The exacting brilliance of D.H. Lawrence

April 1, 2015 Updated: April 23, 2016

Words are troublesome, they inflict on us the burden of comprehension, with which too many of us already have no understanding of. Yet, despite this worrisome axiom of writing, there are instances, rather individuals, whose definite talent in literature is so exacting that it forces us to come to terms with their genius, their brilliance, and even their predicaments. This is the case with D.H. Lawrence whose works are so overbearing, that they become insidiously too enjoyable, making it hard to put down anything that he has ever written-at times even demanding more than one read.

The solipsism of the philistines who proclaim D.H. Lawrence to be overrated are sometimes unscrupulously similarly overbearing-  the ones whose intellectual faculties are innately backward enough to enjoy the popular literature of our day, the one I dare say, that almost makes me wish I was illiterate so as to prevent me from reading such asininity. Even if one cannot come to terms with the content matter of Lawrence’s novels, it is not hard to see that this man’s grasp of the English language was nearly god-like.

And it truly is just that, narratives and the way they are produced, word by word, sentence by sentence in a linear, yet complex flow of associations, disassociation, relationships, characters, feelings, and gaudy descriptions. In every one of D.H Lawrence’s novels the language intercedes beautifully, to give remark to the tales of ordinary people in very much ordinary lives, surprisingly. Numerous novels, non-fiction books, collected works of letters, poems, and essays, all point to the literary mind of a genius, who also have played a substantial role in the dissolution of the greatest modern literary ideals of the 20th century.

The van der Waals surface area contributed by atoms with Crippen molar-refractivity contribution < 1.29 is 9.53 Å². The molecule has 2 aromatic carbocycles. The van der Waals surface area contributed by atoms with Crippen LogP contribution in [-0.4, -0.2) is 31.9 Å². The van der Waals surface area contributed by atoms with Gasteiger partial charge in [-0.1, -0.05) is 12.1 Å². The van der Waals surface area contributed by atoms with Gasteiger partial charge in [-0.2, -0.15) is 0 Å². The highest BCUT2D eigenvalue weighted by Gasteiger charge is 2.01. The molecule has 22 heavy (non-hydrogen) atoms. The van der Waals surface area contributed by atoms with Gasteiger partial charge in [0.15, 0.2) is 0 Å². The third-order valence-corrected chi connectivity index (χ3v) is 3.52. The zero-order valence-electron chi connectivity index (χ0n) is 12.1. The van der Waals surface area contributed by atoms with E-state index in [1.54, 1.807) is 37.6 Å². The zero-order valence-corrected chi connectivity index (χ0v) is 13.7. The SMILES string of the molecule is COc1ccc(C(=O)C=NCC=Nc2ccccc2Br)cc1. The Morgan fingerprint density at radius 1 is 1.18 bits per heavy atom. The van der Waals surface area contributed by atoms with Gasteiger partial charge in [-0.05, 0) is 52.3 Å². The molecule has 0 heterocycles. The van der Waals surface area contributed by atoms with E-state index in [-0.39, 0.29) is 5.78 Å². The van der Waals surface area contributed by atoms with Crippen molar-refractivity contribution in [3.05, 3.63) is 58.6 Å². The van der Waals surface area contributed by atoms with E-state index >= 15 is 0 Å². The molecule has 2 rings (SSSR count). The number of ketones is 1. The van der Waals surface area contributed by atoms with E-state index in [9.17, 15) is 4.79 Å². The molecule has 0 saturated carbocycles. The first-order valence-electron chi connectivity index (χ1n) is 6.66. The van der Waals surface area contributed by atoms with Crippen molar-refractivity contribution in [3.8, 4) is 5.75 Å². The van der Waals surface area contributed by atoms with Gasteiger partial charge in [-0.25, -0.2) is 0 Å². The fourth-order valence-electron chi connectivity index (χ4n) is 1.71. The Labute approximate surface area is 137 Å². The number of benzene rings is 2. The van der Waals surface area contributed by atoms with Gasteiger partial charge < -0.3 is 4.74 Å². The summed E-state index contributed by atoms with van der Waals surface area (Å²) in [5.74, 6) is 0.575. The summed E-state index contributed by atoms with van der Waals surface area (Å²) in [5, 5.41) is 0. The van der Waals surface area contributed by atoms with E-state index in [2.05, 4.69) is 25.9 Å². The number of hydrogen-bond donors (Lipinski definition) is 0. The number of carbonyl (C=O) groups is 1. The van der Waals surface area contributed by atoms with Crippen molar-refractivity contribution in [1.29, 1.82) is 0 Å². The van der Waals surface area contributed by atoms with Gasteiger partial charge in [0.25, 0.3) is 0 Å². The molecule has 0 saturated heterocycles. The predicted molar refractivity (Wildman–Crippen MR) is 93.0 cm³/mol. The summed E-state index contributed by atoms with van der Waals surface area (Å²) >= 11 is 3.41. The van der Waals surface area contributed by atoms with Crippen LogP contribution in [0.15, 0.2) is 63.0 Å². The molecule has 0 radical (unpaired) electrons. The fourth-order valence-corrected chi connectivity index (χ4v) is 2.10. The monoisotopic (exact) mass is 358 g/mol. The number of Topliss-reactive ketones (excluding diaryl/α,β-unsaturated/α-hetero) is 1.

Lady Chatterley’s Lover, Women in Love, Sons an Lovers. All masterpieces in the realization of human feelings and emotions that sometimes force us to question our own feelings of love, with the delusions associated with them. It is not solely about dissociation that plagues our petty human minds, rather the imperceptible notion of weakness that fills all of our lives, and all of our souls with something as simple yet as complex as words. There is no way to understand Lawrence’s novels without having experienced some of the things that Lawrence portrays. 

Lawrence himself had a compelling romantic life. He fell in love with a married woman that happened to have three children, and also happened to be the wife of his modern languages professor in Nottingham. He managed to persuade this woman who was most likely in a very much loveless marriage to run off with him, and divorce her old husband.

This woman was Frieda, a German-born lady, who married Lawrence in 1914, and after the First World War they traveled around the world, due to their general dislike of England, but also due to the general controversy that surrounded the censorship of his work. The amount of criticisms that he received due to his literary output was perhaps the most important factor in his own self-imposed exile from England, which is why he spent a great deal of his later career simply travelling the world as much as he could. 

He broke through the modern literary gates in 1913 with his autobiographical work Sons And Lovers known to me, and many more, as the best of his writing, which portrays the obvious close nature of his relationship with his mother. To read Lawrence is to dwell into what 100 years ago would be considered audacious profanity, and even raises brows today to the level of decency, especially in regards to Lady Chatterley’s Lover. Yet he portrays a stark reality of human nature, namely “the three letter word” known as sex, and the far more expressive word that usually means the same thing. 

Yet, Lawrence was also a deeply unsettling individual, in terms of his unstable political and philosophical notions that were expressed in most of his letters across his career. It is obvious that he did not care much for the democratic process, and although came from a working class background very much despised the promises of egalitarianism in their infancy. In a few instances throughout his novels he always presents the collective working classes as brutes, and machines. 

The legacy that D.H. Lawrence left behind however, is that of the strength of a writer to write what he/she pleases without fearing the public and their criticism. All of his work was exceptionally daring in the early 20th century, and although he escaped the attacks by leaving the country, he was always decried publicly by all critics, yet interestingly it is his name that lives on in the annals of literary history, not theirs.